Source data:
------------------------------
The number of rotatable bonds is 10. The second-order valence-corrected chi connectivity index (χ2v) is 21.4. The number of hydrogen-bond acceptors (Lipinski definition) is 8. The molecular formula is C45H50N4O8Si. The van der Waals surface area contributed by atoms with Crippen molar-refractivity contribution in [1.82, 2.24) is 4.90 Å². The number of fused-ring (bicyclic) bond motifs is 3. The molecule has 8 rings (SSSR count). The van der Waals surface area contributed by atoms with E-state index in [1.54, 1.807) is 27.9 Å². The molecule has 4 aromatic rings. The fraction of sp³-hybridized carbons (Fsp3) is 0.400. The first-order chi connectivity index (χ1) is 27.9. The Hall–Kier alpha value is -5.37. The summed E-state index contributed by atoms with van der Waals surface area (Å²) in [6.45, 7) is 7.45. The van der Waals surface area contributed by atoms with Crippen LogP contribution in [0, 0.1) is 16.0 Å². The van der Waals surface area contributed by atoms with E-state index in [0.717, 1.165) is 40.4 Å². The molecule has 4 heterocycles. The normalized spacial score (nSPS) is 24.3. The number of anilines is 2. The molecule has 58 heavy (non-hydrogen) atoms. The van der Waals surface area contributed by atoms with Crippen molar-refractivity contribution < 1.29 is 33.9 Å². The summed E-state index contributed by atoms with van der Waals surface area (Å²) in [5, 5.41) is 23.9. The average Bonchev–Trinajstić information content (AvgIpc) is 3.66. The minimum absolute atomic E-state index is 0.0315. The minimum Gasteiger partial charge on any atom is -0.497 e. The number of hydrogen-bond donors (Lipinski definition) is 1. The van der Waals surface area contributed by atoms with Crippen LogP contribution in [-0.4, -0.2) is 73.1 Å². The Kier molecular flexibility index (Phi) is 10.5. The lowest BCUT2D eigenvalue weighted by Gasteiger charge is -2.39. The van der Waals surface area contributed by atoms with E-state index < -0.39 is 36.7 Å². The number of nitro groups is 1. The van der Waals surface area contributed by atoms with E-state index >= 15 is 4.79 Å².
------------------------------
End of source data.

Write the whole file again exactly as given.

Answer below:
The number of rotatable bonds is 10. The second-order valence-corrected chi connectivity index (χ2v) is 21.4. The number of hydrogen-bond acceptors (Lipinski definition) is 8. The molecular formula is C45H50N4O8Si. The van der Waals surface area contributed by atoms with Crippen molar-refractivity contribution in [1.82, 2.24) is 4.90 Å². The number of fused-ring (bicyclic) bond motifs is 3. The molecule has 8 rings (SSSR count). The van der Waals surface area contributed by atoms with E-state index in [1.54, 1.807) is 27.9 Å². The molecule has 4 aromatic rings. The fraction of sp³-hybridized carbons (Fsp3) is 0.400. The first-order chi connectivity index (χ1) is 27.9. The Hall–Kier alpha value is -5.37. The summed E-state index contributed by atoms with van der Waals surface area (Å²) in [6.45, 7) is 7.45. The van der Waals surface area contributed by atoms with Crippen LogP contribution in [0, 0.1) is 16.0 Å². The van der Waals surface area contributed by atoms with E-state index in [0.717, 1.165) is 40.4 Å². The molecule has 4 heterocycles. The normalized spacial score (nSPS) is 24.3. The number of anilines is 2. The molecule has 58 heavy (non-hydrogen) atoms. The van der Waals surface area contributed by atoms with Crippen molar-refractivity contribution < 1.29 is 33.9 Å². The summed E-state index contributed by atoms with van der Waals surface area (Å²) in [5, 5.41) is 23.9. The average Bonchev–Trinajstić information content (AvgIpc) is 3.66. The minimum absolute atomic E-state index is 0.0315. The minimum Gasteiger partial charge on any atom is -0.497 e. The number of hydrogen-bond donors (Lipinski definition) is 1. The van der Waals surface area contributed by atoms with Crippen LogP contribution in [-0.4, -0.2) is 73.1 Å². The Kier molecular flexibility index (Phi) is 10.5. The lowest BCUT2D eigenvalue weighted by Gasteiger charge is -2.39. The van der Waals surface area contributed by atoms with E-state index < -0.39 is 36.7 Å². The number of nitro groups is 1. The van der Waals surface area contributed by atoms with E-state index >= 15 is 4.79 Å².